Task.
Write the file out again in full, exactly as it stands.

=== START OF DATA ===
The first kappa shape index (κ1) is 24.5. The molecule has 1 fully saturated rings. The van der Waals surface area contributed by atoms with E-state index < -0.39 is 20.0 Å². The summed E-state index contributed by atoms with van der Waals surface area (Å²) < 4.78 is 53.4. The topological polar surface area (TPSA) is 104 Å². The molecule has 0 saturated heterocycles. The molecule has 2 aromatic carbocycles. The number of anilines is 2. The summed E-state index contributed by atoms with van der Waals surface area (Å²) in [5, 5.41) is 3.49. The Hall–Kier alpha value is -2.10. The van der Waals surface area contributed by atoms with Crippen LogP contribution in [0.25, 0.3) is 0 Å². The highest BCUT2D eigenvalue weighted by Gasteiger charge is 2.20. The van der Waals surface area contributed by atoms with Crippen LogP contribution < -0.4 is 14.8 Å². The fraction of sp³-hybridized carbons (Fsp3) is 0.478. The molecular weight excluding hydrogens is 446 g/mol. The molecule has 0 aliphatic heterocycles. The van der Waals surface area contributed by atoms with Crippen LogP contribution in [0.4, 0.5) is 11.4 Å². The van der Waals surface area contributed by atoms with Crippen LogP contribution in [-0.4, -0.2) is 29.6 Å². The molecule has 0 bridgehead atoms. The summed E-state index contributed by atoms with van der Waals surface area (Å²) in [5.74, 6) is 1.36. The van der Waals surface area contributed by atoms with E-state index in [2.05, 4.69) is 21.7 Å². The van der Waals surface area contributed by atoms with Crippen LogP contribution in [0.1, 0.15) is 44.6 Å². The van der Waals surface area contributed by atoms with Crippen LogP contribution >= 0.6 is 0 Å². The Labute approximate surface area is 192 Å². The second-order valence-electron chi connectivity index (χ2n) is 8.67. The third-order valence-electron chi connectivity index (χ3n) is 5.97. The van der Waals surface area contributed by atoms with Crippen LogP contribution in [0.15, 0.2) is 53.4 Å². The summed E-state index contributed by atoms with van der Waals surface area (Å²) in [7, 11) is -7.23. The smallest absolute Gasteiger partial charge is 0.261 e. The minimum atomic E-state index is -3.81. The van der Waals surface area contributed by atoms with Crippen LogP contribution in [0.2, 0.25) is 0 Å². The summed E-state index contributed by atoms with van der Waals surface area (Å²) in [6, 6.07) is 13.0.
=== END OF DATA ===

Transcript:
The first kappa shape index (κ1) is 24.5. The molecule has 1 fully saturated rings. The van der Waals surface area contributed by atoms with E-state index < -0.39 is 20.0 Å². The summed E-state index contributed by atoms with van der Waals surface area (Å²) < 4.78 is 53.4. The topological polar surface area (TPSA) is 104 Å². The molecule has 0 saturated heterocycles. The molecule has 2 aromatic carbocycles. The number of anilines is 2. The summed E-state index contributed by atoms with van der Waals surface area (Å²) in [5, 5.41) is 3.49. The Hall–Kier alpha value is -2.10. The van der Waals surface area contributed by atoms with Crippen LogP contribution in [0.25, 0.3) is 0 Å². The highest BCUT2D eigenvalue weighted by Gasteiger charge is 2.20. The van der Waals surface area contributed by atoms with Crippen LogP contribution < -0.4 is 14.8 Å². The fraction of sp³-hybridized carbons (Fsp3) is 0.478. The molecular weight excluding hydrogens is 446 g/mol. The molecule has 0 aliphatic heterocycles. The van der Waals surface area contributed by atoms with Crippen LogP contribution in [0.4, 0.5) is 11.4 Å². The van der Waals surface area contributed by atoms with Crippen LogP contribution in [-0.4, -0.2) is 29.6 Å². The molecule has 0 bridgehead atoms. The summed E-state index contributed by atoms with van der Waals surface area (Å²) in [5.74, 6) is 1.36. The van der Waals surface area contributed by atoms with E-state index in [2.05, 4.69) is 21.7 Å². The van der Waals surface area contributed by atoms with Crippen LogP contribution in [0.1, 0.15) is 44.6 Å². The van der Waals surface area contributed by atoms with Crippen LogP contribution >= 0.6 is 0 Å². The Labute approximate surface area is 192 Å². The second-order valence-electron chi connectivity index (χ2n) is 8.67. The third-order valence-electron chi connectivity index (χ3n) is 5.97. The van der Waals surface area contributed by atoms with Crippen LogP contribution in [0.15, 0.2) is 53.4 Å². The summed E-state index contributed by atoms with van der Waals surface area (Å²) in [7, 11) is -7.23. The smallest absolute Gasteiger partial charge is 0.261 e. The minimum atomic E-state index is -3.81. The van der Waals surface area contributed by atoms with Crippen LogP contribution in [0.2, 0.25) is 0 Å². The summed E-state index contributed by atoms with van der Waals surface area (Å²) in [6, 6.07) is 13.0.